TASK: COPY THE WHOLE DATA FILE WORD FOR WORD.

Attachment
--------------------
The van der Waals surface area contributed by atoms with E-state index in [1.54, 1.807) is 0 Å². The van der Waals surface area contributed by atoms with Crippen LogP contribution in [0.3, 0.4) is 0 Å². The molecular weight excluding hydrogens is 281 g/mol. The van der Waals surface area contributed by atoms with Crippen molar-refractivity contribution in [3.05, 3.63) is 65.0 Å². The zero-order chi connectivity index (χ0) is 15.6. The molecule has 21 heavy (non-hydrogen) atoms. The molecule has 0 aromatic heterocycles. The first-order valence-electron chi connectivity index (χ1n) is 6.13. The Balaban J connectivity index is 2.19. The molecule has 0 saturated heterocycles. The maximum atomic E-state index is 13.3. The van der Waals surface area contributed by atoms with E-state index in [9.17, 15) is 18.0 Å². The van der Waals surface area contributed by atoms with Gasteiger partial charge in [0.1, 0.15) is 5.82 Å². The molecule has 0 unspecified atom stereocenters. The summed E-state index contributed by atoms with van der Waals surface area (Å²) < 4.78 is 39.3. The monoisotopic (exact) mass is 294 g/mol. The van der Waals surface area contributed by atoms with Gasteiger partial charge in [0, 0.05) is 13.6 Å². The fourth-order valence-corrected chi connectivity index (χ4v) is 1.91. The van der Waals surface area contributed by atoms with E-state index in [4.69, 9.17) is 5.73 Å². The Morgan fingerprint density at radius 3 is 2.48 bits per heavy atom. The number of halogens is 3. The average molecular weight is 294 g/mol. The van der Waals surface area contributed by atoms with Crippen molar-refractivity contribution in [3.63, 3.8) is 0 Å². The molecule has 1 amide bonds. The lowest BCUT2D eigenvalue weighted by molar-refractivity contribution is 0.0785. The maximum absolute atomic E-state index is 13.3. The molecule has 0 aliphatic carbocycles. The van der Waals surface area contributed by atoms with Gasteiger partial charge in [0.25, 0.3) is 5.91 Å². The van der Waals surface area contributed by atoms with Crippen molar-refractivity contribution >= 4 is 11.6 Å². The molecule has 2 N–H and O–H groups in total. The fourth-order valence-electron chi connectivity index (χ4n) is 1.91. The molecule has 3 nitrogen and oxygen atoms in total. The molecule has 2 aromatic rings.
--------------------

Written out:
The van der Waals surface area contributed by atoms with E-state index in [1.54, 1.807) is 0 Å². The van der Waals surface area contributed by atoms with Crippen LogP contribution in [0.3, 0.4) is 0 Å². The molecular weight excluding hydrogens is 281 g/mol. The van der Waals surface area contributed by atoms with Crippen molar-refractivity contribution in [3.05, 3.63) is 65.0 Å². The zero-order chi connectivity index (χ0) is 15.6. The molecule has 21 heavy (non-hydrogen) atoms. The molecule has 0 aromatic heterocycles. The first-order valence-electron chi connectivity index (χ1n) is 6.13. The Balaban J connectivity index is 2.19. The molecule has 0 saturated heterocycles. The maximum atomic E-state index is 13.3. The van der Waals surface area contributed by atoms with E-state index in [9.17, 15) is 18.0 Å². The van der Waals surface area contributed by atoms with Gasteiger partial charge in [0.1, 0.15) is 5.82 Å². The molecule has 0 unspecified atom stereocenters. The summed E-state index contributed by atoms with van der Waals surface area (Å²) < 4.78 is 39.3. The monoisotopic (exact) mass is 294 g/mol. The van der Waals surface area contributed by atoms with Gasteiger partial charge in [0, 0.05) is 13.6 Å². The fourth-order valence-corrected chi connectivity index (χ4v) is 1.91. The van der Waals surface area contributed by atoms with E-state index in [4.69, 9.17) is 5.73 Å². The Morgan fingerprint density at radius 3 is 2.48 bits per heavy atom. The number of halogens is 3. The average molecular weight is 294 g/mol. The van der Waals surface area contributed by atoms with Crippen molar-refractivity contribution in [3.63, 3.8) is 0 Å². The molecule has 1 amide bonds. The lowest BCUT2D eigenvalue weighted by molar-refractivity contribution is 0.0785. The maximum absolute atomic E-state index is 13.3. The molecule has 0 aliphatic carbocycles. The van der Waals surface area contributed by atoms with Gasteiger partial charge in [0.25, 0.3) is 5.91 Å². The van der Waals surface area contributed by atoms with Crippen molar-refractivity contribution >= 4 is 11.6 Å². The molecule has 2 N–H and O–H groups in total. The fourth-order valence-electron chi connectivity index (χ4n) is 1.91. The molecule has 3 nitrogen and oxygen atoms in total. The molecule has 2 aromatic rings.